Released in 1982, The Sender was a paranormal fantasy that had the misfortune of opening in perhaps the best year for fantasy cinema of all time. With heavyweights like Star Trek II, E.T., Poltergeist, and Conan the Barbarian siphoning off moviegoers, and opening in direct competition with Halloween III, The Sender never really found its audience. It does have some passionate defenders to this day, most notably Quentin Tarantino, but The Sender was never able to attain anything beyond minor cult status.
1982 was also a breakout year for South African composer Trevor Jones. Fresh off his well-received score for 1981’s Excalibur, Jones also wrote a lush, gigantic fantasy score for another fantasy picture in a year stuffed to the gills with them, Jim Henson’s puppet fantasia The Dark Crystal. Hired for The Sender due to his previous association with the director, Jones turned in a score that was very much in the same sonic universe as the fan-favorite Crystal.
The main thematic construct, as heard most prominently in “Gail and the Sender” and “End Credits,” is a mysterious melody for orchestra, soloists, and light electronics that will instantly remind listeners of some of the most mystical fantasy tracks on Jones’ resume (“The Mystic Master Dies” and “The Gelfling Ruins” from The Dark Crystal in particular). The music is lush and haunting, especially when a female vocalist joins in, and its appearances throughout the album are its outstanding highlights.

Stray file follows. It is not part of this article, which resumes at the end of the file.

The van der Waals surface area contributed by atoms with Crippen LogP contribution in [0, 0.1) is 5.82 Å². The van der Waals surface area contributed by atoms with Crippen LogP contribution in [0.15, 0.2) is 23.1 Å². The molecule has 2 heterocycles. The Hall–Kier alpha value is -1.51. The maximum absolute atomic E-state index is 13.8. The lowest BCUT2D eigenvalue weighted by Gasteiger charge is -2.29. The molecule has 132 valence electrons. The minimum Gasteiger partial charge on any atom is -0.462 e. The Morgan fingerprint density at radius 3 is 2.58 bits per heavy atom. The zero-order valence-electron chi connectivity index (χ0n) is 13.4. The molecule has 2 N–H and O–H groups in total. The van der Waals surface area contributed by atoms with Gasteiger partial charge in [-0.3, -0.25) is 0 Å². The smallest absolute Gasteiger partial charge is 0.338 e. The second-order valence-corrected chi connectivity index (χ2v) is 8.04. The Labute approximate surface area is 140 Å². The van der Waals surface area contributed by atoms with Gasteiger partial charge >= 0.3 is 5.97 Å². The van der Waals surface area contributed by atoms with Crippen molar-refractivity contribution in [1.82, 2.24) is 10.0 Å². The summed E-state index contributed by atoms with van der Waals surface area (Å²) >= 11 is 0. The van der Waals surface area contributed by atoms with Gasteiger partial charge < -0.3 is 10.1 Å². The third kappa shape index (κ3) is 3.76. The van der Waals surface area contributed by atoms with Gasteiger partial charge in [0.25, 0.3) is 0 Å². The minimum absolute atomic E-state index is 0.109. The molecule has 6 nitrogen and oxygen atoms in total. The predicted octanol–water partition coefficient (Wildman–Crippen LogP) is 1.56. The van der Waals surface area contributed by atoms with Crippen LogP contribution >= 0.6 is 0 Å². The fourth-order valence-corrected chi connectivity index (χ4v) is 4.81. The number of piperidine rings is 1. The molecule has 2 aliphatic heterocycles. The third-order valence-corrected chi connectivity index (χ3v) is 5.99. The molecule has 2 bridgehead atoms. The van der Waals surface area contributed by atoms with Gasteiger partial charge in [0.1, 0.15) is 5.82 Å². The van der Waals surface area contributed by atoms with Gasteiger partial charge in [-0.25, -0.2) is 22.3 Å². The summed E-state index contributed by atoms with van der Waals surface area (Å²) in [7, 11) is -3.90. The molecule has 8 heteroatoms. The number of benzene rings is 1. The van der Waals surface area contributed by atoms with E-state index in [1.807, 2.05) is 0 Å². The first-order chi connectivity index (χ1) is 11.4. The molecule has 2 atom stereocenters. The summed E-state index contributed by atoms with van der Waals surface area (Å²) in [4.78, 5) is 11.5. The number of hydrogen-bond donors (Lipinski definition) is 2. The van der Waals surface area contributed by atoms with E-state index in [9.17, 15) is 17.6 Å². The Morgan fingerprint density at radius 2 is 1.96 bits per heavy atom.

Unfortunately, perhaps due to The Sender‘s status as a tense, character driven piece of cinematic horror, most of the rest of Jones’ underscore for the picture is not terribly effective away from it. Eerie synths fade in and out of an orchestral recording highlighted by its broodiness, and a mood of unease is the most defining characteristic of the remainder of the work. Devotees of The Dark Crystal will recognize many of the synthetic textures from the composer’s other 1982 score, but this is if anything a downside: anyone hoping for the same lush fantasy sound is bound to be disappointed.
Ultimately, The Sender is an album best for devotees of the film and fans of Trevor Jones. The former will get La-La Land Records’ outstanding presentation of what is essentially an LP album assemble from 1982, while the latter will get a few blasts of a fantastic and otherwise little-known theme from Jones. The balance of the material, though, is tough to sit through for anyone without a strong and abiding affinity for the film or the composer.